Any disturbances during immediate transition and necessary interventions during resuscitation might therefore influence transitional physiological cerebral oxygenation and hemodynamics. Neonates in need of respiratory support have compromised cerebral tissue oxygenation compared to neonates with undisturbed transition. Differences between neonates needing respiratory support and neonates with uncomplicated transition after birth have been observed for cerebral tissue oxygenation as well as for cerebral tissue oxygen extraction (calculated out of arterial oxygen saturation and cerebral tissue oxygen saturation). These observations indicate that decreased cerebral tissue oxygenation in neonates with respiratory support might be due to lower arterial oxygen saturation levels as well as compromised perfusion (30, 31). Delayed cord clamping is an intervention recommended by resuscitation guidelines. However, delayed cord clamping causes lower initial cerebral tissue oxygenation in spontaneous breathing preterm neonates when compared to preterm neonates with early cord clamping (32). This initial lower cerebral oxygenation might be explained by inadequate lung aeration due to delayed adequate respiratory support during delayed cord clamping. Sustained lung inflation, which remains a controversial intervention, might affect cerebral blood volume in preterm neonates during the first minutes after birth (33). Neonates receiving sustained lung inflation had no physiological decrease in cerebral blood volume during the first minutes after birth compared to neonates with conventional respiratory support. The authors of this study hypothesized that after sustained lung inflation an impaired venous return to the heart led to cerebral venous stasis and the potential hazardous differences in cerebral blood volume behavior (33). In term newborns, oropharyngeal suctioning, often routinely performed, did not compromise cerebral tissue oxygenation (34).

Reference ranges have been established in healthy term neonates after vaginal delivery and cesarean section as well as in healthy late preterm neonates after cesarean section with the INVOS 5100 (35). Median (10th–90th percentiles) cerebral regional oxygen saturation measured with INVOS 5100 was 41% (23–64) at 2 min, 68% (45–85) at 5 min, 79% (65–90) at 10 min, and 77% (63–89) at 15 min after birth. Reference ranges have also been established with the NIRO 200 in healthy term neonates (36). Median (10th–90th percentiles) “cerebral tissue oxygenation index” measured with NIRO 200 NX was 56% (39–75) at 2 min, 66% (50–78) at 5 min, 75% (62–85) at 10 min, and 73% (61–84) at 15 min after birth. However, there were differences between these two devices. Differences between NIRS devices are well known, and they are most probably related to differences in algorithms used to calculate values. A comparison of INVOS 5100 and FORESIGHT also reported differences between the two devices (37). The INVOS and FORESIGHT cerebral oxygenation estimates showed oxygenation level-dependent difference during birth transition. Published percentile should therefore only be used as reference range, when the same device, with which a percentile has been established, is used.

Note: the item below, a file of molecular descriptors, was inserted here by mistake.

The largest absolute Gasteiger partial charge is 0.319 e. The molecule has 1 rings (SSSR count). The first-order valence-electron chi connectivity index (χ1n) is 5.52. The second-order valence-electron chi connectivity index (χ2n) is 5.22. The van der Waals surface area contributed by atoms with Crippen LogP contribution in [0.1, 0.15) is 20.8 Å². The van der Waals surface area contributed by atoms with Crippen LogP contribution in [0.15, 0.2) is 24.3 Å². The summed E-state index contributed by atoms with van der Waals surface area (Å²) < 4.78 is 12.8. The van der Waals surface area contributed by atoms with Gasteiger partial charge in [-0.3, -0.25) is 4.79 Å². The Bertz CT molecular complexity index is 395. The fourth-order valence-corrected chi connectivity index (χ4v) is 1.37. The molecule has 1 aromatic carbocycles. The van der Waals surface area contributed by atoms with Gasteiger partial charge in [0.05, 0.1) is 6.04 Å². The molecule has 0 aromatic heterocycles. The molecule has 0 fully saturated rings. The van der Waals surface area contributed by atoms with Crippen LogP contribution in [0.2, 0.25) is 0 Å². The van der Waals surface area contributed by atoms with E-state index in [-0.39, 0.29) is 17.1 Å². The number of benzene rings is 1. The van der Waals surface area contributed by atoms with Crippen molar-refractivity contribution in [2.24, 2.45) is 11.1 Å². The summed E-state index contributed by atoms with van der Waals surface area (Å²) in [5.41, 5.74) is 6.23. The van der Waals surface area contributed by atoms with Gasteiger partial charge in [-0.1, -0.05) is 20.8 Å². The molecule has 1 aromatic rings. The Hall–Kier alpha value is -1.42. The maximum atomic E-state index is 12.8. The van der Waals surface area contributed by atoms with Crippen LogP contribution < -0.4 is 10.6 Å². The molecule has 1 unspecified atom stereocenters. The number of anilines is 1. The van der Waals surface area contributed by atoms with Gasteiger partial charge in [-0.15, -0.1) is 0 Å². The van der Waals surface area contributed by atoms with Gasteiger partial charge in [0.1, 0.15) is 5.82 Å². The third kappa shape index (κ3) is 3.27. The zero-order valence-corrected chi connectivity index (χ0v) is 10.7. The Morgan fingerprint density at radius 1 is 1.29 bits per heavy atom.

Reference ranges have also been published for very low birth weight preterm neonates (19, 20). However, especially in preterm neonates in need of medical support, reference ranges have to be interpreted with caution since percentiles depend on medical support given (e.g., amount of supplemental oxygen, respiratory support). For example, infants given >0.3 FiO2 are described to have more cerebral hypoxia than infants requiring <0.3 FiO2 but there is no difference in the degree of cerebral hyperoxia, both in the delivery suite and the NICU (38).

Both, hypoxia and bradycardia, are common events during immediate transition in preterm neonates. In particular, cerebral hypoxia–ischemia may cause perinatal brain injury, which is a major cause of mortality and long-term neurodevelopmental impairment in preterm neonates. Cerebral hypoxia during immediate transition might be associated with alteration in cerebral activity (39), whereby neonates with initially low cerebral activity at birth showed low cerebral tissue oxygenation (<10th percentile), but increased cerebral oxygen extraction (>90th percentile) (40).